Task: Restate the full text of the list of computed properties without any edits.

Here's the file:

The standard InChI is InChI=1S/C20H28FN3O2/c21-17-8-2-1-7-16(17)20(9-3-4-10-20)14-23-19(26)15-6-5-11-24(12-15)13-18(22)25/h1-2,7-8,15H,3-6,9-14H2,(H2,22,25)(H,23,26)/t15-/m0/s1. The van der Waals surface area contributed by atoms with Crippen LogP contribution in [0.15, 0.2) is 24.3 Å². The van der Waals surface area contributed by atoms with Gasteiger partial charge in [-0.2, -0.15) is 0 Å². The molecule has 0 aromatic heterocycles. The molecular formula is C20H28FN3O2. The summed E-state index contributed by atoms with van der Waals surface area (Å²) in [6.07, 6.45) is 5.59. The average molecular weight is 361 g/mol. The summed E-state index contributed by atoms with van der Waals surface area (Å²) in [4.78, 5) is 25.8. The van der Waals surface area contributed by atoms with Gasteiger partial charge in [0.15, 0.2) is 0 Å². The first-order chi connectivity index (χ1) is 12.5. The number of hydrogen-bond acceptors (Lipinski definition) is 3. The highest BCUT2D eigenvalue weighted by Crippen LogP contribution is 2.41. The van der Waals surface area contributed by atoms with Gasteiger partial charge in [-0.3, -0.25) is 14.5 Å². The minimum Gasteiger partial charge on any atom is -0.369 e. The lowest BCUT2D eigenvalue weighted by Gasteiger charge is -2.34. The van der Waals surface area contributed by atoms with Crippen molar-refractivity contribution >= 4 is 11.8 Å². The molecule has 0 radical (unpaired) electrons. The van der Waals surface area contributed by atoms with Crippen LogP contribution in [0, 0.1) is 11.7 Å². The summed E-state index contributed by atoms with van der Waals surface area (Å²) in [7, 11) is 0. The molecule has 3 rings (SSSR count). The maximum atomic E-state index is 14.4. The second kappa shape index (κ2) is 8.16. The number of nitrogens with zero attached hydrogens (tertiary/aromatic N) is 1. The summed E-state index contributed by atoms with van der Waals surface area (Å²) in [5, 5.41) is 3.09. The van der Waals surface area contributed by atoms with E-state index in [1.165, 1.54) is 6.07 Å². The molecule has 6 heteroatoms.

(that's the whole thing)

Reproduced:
The standard InChI is InChI=1S/C20H28FN3O2/c21-17-8-2-1-7-16(17)20(9-3-4-10-20)14-23-19(26)15-6-5-11-24(12-15)13-18(22)25/h1-2,7-8,15H,3-6,9-14H2,(H2,22,25)(H,23,26)/t15-/m0/s1. The van der Waals surface area contributed by atoms with Crippen LogP contribution in [0.15, 0.2) is 24.3 Å². The van der Waals surface area contributed by atoms with Gasteiger partial charge in [-0.2, -0.15) is 0 Å². The molecule has 0 aromatic heterocycles. The molecular formula is C20H28FN3O2. The summed E-state index contributed by atoms with van der Waals surface area (Å²) in [6.07, 6.45) is 5.59. The average molecular weight is 361 g/mol. The summed E-state index contributed by atoms with van der Waals surface area (Å²) in [4.78, 5) is 25.8. The van der Waals surface area contributed by atoms with Gasteiger partial charge in [0.15, 0.2) is 0 Å². The first-order chi connectivity index (χ1) is 12.5. The number of hydrogen-bond acceptors (Lipinski definition) is 3. The highest BCUT2D eigenvalue weighted by Crippen LogP contribution is 2.41. The van der Waals surface area contributed by atoms with Gasteiger partial charge in [-0.3, -0.25) is 14.5 Å². The minimum Gasteiger partial charge on any atom is -0.369 e. The lowest BCUT2D eigenvalue weighted by Gasteiger charge is -2.34. The van der Waals surface area contributed by atoms with Crippen molar-refractivity contribution >= 4 is 11.8 Å². The molecule has 0 radical (unpaired) electrons. The van der Waals surface area contributed by atoms with Crippen LogP contribution in [0, 0.1) is 11.7 Å². The summed E-state index contributed by atoms with van der Waals surface area (Å²) in [7, 11) is 0. The molecule has 3 rings (SSSR count). The maximum atomic E-state index is 14.4. The second kappa shape index (κ2) is 8.16. The number of nitrogens with zero attached hydrogens (tertiary/aromatic N) is 1. The summed E-state index contributed by atoms with van der Waals surface area (Å²) in [5, 5.41) is 3.09. The van der Waals surface area contributed by atoms with E-state index in [1.165, 1.54) is 6.07 Å². The molecule has 6 heteroatoms.